Thursday, May 17, 2007

The Mayor Needs to Bust a Move

Our Town downtown
January 22, 2007

When almost half the students in the public schools here don’t graduate in four years, something astounding needs to be done. New York isn’t alone in its need for something astounding to be done in the schools. All the major cities’ schools are just about equally unsuccessful. Those cities have given or are giving their mayors more control over the schools, like here. I haven’t read where any city has turned it all around, have you? We haven’t turned things around here. Other cities are looking to us to lead the way.

Will the moves that Mayor Bloomberg and his Chancellor Joel Klein announced the other day be the astounding changes that are needed? They don’t seem big enough or interesting enough to make much of a difference at all. They don’t seem radical. Isn’t something radical needed when half the kids aren’t engaged enough by what’s going on in school to graduate in four years in what can’t be at all a rigorous curriculum? Teachers getting asked to evaluate their principals. Tougher tenure standards. Eliminating some regional superintendents. Those aren’t major moves. A new formula for more equal funding of individual schools is a good thing, no doubt. But I’ll bet most people didn’t read the whole article in the daily paper about it. There was nothing headline grabbing about it. There needs to be something big done.

When the mayor said no more smoking in bars where the mirrors were almost brown from smoking traditions, that was a big move. When the mayor of London started charging extra for cars to enter the crowded part of the city, that was a major move. Bloomberg didn’t say we’re going to shift the monitoring of smoking in the city’s taverns to the department of social services. No, he said no more smoking. The London mayor didn’t say we’re going to make sure there are four people in every car entering the central city or they’ll be given a warning and possibly a ticket. No, he started charging them to go there and fewer of them now go there. Bold moves got results.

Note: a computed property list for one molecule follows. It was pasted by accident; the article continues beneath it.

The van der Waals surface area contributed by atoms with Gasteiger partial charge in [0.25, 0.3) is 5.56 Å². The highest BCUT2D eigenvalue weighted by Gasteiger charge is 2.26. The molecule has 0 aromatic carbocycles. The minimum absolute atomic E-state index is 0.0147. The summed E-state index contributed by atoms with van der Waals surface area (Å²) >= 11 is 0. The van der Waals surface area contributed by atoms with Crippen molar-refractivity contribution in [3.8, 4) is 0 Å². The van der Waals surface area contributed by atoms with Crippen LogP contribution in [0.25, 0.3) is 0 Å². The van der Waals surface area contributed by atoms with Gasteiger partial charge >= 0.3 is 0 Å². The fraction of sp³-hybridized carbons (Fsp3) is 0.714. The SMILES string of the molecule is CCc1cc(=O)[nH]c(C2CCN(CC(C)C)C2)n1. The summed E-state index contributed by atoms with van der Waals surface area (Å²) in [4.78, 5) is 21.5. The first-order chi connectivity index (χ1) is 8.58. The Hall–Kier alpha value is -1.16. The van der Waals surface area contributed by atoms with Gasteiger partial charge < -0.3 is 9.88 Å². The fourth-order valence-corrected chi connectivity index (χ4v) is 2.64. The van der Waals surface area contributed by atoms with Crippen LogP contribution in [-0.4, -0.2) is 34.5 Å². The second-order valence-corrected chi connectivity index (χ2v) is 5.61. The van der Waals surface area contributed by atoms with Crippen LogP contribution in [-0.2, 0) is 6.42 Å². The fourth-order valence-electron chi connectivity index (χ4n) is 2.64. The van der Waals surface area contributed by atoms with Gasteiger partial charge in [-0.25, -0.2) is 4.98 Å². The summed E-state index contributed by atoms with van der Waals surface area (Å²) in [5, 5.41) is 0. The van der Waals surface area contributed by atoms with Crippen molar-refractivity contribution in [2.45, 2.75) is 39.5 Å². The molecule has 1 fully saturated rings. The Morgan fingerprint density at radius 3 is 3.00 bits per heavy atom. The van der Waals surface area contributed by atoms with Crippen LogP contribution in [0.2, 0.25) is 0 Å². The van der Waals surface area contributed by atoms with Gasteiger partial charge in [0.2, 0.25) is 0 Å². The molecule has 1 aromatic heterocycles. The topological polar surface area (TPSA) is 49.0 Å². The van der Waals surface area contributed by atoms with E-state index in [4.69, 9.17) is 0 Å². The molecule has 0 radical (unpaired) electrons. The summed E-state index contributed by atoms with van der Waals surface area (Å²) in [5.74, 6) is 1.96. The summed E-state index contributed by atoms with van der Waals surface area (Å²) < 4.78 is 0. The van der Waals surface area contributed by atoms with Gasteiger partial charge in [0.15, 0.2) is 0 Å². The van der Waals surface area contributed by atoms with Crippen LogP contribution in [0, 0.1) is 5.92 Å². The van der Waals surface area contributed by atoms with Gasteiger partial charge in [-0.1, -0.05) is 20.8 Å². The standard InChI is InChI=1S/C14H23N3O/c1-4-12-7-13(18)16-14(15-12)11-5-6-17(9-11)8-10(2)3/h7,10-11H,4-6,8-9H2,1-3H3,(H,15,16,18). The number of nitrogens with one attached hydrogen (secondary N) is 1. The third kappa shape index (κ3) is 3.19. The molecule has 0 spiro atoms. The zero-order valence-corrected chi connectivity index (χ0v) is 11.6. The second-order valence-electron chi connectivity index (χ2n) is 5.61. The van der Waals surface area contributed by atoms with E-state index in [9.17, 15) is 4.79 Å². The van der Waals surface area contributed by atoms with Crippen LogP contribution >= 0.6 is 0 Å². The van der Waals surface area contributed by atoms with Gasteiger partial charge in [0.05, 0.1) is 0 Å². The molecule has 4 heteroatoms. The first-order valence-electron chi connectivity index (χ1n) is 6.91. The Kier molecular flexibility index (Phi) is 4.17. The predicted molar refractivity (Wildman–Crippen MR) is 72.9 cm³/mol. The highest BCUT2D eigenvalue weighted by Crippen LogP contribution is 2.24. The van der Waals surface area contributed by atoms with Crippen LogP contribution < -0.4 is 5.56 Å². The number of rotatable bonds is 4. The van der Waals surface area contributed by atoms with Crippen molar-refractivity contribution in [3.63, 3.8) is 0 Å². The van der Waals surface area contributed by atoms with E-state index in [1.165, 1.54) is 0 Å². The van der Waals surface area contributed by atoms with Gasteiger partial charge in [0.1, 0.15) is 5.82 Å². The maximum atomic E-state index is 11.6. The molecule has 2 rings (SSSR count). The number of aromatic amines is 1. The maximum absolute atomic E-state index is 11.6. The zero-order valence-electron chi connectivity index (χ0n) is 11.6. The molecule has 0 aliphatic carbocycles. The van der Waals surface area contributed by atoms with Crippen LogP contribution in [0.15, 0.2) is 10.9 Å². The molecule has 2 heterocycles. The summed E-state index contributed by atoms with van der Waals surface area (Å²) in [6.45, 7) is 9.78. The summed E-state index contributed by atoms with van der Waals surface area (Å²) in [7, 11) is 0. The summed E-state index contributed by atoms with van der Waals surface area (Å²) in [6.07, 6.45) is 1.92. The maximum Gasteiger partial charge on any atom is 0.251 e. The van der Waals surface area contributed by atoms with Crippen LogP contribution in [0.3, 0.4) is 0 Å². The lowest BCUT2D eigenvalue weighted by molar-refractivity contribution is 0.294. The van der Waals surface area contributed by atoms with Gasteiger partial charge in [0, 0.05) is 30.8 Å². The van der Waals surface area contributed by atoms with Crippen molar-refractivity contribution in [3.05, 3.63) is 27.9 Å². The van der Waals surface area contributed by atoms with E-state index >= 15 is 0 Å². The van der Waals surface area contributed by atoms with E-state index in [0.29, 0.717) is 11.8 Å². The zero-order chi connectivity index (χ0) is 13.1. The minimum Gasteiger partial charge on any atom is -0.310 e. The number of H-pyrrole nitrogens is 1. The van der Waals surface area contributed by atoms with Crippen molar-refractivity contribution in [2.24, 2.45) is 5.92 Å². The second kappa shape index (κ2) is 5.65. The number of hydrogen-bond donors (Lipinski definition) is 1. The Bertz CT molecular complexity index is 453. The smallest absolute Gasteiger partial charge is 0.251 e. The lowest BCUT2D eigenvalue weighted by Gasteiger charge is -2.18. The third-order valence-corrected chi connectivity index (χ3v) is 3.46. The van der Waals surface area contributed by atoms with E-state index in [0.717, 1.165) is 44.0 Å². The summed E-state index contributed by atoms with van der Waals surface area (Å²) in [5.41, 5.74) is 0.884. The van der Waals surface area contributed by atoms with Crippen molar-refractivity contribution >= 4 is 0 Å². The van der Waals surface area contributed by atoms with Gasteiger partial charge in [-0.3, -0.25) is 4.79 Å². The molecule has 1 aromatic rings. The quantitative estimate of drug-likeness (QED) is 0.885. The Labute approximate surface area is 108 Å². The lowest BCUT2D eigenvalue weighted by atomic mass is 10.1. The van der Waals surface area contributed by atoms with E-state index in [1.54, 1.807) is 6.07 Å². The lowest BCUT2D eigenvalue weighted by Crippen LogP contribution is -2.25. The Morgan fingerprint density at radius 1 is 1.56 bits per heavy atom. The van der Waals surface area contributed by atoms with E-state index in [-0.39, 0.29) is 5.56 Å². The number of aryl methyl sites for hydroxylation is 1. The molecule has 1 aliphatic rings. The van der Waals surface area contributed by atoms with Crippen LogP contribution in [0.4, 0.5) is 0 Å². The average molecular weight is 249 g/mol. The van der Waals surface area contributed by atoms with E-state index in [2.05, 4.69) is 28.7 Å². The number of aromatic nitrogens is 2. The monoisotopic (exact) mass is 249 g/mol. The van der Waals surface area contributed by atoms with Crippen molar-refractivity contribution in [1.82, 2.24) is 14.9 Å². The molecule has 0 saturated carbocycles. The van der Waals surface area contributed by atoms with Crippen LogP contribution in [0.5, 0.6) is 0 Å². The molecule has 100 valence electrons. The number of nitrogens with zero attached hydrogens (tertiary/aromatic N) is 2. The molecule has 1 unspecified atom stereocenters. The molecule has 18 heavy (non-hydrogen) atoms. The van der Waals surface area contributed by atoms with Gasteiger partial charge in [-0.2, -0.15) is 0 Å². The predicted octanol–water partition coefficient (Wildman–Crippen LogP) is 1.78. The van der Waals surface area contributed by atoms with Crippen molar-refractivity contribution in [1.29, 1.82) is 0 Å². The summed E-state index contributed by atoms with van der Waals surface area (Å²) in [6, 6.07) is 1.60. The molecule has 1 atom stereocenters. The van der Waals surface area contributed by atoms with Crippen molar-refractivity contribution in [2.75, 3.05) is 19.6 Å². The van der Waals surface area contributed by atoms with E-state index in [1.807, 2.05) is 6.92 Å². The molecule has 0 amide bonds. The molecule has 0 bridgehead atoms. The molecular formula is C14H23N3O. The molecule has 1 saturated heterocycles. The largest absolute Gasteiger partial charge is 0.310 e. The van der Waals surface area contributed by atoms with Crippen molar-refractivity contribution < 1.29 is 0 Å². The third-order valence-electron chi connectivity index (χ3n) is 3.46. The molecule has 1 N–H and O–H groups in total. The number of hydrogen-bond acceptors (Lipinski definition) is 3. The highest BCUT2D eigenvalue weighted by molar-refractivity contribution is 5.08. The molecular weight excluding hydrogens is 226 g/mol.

If the other cities are looking to New York to see how urban schools can work, then let’s do something radical. Columbia, NYU, Fordham, New School, Bank Street Teachers College; they’re here. Random House is here. Scholastic is here. Barnes & Noble and Strand are here. All those people that dress for those party pictures in the Sunday Times are here. Spike Lee is here. George Soros and Mike Nichols are here. Stern is here. The Times is here. Charlie Rose’s table is here. Shouldn’t we be able to come up with a way to make our schools bright and stimulating for the kids and lead the way? Seriously. We have a very bright guy as mayor who ought to be able to get the city’s minds and megabucks to turn the schools around. Don’t say Principal for a Day. Please.

The way it’s set up now must suck for the teachers as well as the kids. Who can feel good when the failure rate is so steadily high? Imagine the atmosphere in the hallways or the teachers lounge or the school library or the lunch room when half the kids aren’t graduating in four years. The media in town complain more about the Dolans’ handling of the Knicks and Rangers than they do about the schools. I didn’t say the callers to sports talk shows worry more about that stuff, I said the daily papers do. That’s ludicrous.

Someone has to bust a move. Ask Oprah to run the schools. I would. I’d try something more than what’s being done. Bill Gates is helping here. How about some New Yorkers? The mayor could get this done if he called upon the right people.

-- Bill Gunlocke

No comments: